On a recent winter day, I visited Douglas Dawson at his gallery in downtown Chicago. I couldn’t help but think of episode 131, Genesis Object.
Since the early 1980s, Douglas Dawson’s gallery has specialized in exhibiting, collecting, researching, and teaching about ancient and historic tribal art. On occasion, the gallery also exhibits work from contemporary artists.
[Photo: Kate Joyce, Morphologically Acheulean hand axe, Saharan Africa (Niger, Libya, Mauritania), 250,000-65,000 BC]
The current exhibition was a beautiful and intriguing selection of jewelry from metalsmith Kiff Slemmons. This newest body of work from Slemmons includes pendants, brooches and necklaces that incorporate found objects, finely hand-crafted silver and small Neolithic Saharan carved stone points.
[Photo: Kate Joyce (Jewelry by Kiff Slemmons) Bone Grip, silver, beach bone, Neolithic stone point, 2014, (Background stone) Flaked flint axe, Sahara desert, 150,000-65,000 BC]
[Photo: Kate Joyce (Jewelry by Kiff Slemmons) Peel and Core, silver, bone, found tool, Neolithic stone points, 2014, (Background stone) Flaked flint ceremonial axe, Denmark, 3,400-2,800 BC]
The Neolithic stone points are culturally, spiritually, and historically charged objects, and Slemmons and others have spoken eloquently about them here, here and here. For this exhibit, Slemmons selected a variety of stone tools from Dawson’s home, including authentic Oldawan tools and Acheulean hand axes, and paired them with her modern jewelry pieces.
[Photo: Kate Joyce (Jewelry by Kiff Slemmons) Toggle Point, silver, Eskimo tool fragments, mastodon ivory, 2015, (Background stones) Oldawan period choppers, East Africa, ca. 1.2 million years BP]
[Photo: Kate Joyce (Jewelry by Kiff Slemmons), silver, Neolithic stone point, 2014, (Background stone) Pecked tools, basalt, Niger, ca. 8,000 BC]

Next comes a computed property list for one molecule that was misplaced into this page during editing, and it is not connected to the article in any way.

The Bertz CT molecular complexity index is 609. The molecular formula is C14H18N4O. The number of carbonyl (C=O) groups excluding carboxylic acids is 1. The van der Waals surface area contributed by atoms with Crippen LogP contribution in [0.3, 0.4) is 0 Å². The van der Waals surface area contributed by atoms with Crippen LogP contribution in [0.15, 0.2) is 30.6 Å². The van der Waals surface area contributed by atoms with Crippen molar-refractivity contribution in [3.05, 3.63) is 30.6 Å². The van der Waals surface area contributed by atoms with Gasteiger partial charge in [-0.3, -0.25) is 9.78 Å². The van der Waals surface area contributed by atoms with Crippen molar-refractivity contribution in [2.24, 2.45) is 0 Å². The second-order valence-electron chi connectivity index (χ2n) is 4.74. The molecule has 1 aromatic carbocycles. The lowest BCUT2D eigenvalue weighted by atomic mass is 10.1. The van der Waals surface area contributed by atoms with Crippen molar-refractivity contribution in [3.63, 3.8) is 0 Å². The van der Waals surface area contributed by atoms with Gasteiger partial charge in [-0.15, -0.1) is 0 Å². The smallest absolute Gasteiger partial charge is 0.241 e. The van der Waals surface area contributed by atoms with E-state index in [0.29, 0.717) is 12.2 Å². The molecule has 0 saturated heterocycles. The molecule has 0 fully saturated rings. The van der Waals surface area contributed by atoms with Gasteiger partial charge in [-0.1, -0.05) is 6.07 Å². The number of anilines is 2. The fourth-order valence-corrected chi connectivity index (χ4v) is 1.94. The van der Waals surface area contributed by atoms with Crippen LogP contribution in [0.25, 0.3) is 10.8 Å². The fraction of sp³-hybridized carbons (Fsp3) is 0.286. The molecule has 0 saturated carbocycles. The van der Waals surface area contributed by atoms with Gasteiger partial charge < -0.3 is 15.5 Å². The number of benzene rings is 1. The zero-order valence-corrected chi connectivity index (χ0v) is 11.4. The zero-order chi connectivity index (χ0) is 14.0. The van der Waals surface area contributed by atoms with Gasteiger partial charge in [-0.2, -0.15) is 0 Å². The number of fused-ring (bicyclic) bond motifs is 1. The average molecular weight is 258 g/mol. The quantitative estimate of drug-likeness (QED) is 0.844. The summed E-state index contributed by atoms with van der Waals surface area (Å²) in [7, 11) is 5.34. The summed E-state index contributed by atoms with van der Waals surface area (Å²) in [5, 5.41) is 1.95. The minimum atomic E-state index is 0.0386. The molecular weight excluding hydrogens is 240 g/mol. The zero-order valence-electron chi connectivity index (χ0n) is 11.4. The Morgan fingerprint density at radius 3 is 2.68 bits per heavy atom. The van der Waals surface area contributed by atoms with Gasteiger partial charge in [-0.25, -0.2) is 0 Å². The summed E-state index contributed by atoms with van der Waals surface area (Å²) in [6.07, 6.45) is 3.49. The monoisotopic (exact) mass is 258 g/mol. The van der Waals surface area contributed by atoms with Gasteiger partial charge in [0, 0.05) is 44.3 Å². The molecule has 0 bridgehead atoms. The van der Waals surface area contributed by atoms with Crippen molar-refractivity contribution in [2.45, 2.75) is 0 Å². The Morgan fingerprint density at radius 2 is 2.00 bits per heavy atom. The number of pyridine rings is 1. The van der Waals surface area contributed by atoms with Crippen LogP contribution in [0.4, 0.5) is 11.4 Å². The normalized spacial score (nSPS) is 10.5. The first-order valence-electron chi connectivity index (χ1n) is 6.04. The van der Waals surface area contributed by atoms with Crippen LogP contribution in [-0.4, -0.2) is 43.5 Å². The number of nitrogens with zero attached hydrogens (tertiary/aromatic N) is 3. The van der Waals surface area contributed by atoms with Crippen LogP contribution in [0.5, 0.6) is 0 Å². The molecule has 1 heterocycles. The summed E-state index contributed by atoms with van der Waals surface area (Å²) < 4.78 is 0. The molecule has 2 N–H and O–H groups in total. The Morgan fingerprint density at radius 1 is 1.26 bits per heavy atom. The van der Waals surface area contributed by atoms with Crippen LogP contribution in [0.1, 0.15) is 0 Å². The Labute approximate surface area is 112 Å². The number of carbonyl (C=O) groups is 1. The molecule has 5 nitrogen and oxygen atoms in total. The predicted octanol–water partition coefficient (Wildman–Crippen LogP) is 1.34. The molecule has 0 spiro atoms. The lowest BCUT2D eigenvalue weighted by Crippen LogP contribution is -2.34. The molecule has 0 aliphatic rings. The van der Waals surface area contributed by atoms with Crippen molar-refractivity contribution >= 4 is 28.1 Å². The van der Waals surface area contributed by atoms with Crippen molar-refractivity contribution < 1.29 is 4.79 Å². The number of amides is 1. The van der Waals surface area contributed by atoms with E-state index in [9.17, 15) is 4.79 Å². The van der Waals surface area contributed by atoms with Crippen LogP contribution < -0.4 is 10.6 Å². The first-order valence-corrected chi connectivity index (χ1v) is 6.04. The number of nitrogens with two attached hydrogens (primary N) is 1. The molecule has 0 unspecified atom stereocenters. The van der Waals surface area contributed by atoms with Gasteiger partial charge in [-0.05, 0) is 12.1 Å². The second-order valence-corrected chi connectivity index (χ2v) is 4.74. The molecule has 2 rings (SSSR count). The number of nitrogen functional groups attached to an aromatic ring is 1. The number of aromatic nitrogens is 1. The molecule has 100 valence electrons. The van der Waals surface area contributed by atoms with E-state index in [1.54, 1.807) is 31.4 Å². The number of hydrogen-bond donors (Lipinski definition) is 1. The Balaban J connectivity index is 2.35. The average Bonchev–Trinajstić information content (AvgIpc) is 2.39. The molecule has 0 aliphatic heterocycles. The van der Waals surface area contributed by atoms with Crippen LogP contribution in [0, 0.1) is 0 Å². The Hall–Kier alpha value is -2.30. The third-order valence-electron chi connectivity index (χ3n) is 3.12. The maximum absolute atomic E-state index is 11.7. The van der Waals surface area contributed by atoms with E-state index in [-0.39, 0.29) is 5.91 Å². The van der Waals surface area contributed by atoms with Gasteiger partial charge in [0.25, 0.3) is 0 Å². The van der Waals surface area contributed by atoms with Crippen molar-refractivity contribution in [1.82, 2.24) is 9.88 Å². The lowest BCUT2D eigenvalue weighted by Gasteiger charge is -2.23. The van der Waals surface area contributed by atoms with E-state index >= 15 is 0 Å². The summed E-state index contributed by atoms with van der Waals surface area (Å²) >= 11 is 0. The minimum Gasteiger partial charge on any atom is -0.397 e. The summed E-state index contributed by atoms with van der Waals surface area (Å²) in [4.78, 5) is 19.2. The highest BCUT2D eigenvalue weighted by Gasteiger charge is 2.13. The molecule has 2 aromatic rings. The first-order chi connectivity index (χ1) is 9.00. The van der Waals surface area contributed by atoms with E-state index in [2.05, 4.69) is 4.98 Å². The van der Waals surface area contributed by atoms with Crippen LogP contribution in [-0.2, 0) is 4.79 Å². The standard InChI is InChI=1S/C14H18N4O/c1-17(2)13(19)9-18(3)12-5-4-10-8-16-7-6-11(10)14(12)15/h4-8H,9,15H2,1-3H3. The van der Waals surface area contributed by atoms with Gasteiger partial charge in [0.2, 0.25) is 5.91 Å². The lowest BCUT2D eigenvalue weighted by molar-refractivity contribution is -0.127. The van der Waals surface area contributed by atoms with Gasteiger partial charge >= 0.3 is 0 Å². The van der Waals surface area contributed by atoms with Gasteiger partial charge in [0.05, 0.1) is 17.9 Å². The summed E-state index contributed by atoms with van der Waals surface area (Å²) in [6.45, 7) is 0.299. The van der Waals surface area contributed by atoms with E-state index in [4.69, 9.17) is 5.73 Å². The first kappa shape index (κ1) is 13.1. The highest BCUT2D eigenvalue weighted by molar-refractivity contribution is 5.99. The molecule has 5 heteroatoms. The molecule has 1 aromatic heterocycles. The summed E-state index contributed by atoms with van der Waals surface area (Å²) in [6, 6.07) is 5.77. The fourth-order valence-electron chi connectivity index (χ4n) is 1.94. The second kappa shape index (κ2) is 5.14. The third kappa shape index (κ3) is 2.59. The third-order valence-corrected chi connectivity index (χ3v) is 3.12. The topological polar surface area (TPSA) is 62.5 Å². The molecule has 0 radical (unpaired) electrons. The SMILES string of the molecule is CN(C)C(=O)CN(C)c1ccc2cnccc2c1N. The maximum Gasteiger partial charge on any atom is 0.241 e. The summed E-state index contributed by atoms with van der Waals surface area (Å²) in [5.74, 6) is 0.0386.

Ever since he was a child growing up in the rural Midwest, Douglas Dawson has been captivated by all manner of ancient stone tools. Dawson showed me his selection of Acheaulean hand axes, and as he unpacked the carved stones he remarked, something to the effect of, “They are so undeniably human.” It was incredible being able to spend time with objects that were made by humans so unfathomably long ago.
Inspired by Slemmons’ combination of ancient tool and modern ornament, I photographed the stones as though I was “wearing” them.
[Photo: Kate Joyce Morphologically Acheulean hand axes, Saharan Africa (Niger, Libya, Mauritania), 250,000-65,000 BC]
[Photo: Kate Joyce Morphologically Acheulean hand axe, Saharan Africa (Niger, Libya, Mauritania), 250,000-65,000 BC]
Kate Joyce is a Chicago based artist, architectural photographer, and the first image correspondent for 99% Invisible. Every two weeks, Joyce will release new and original work for specific episodes. She’ll also comb through her archive to find previously made photographs that are already in thematic conversation with current and past episodes. “I’m curious to see how audio will shape image and image will shape audio and what that will mean to telling stories about design over time,” Joyce says.
Now You See It is a photography project of 99% Invisible. We’d like to create a public dialogue by offering our listeners a new way to interact with our show, as well as their own immediate environment. The project includes the Image Correspondent Residency with Kate Joyce, and ongoing photo assignments for listeners.
We want to see what you hear! Submit your images to our Flickr Group, or email them to [email protected] or put them on Instagram with the hashtag #99PI. We’ll be curating and presenting our favorites on our Instagram and Tumblr.
Hello, below one of the pictures the caption says “eskimo” tool. I may be wrong but shouldn’t it be Inuit? As far as I know they don’t like to be called eskimo…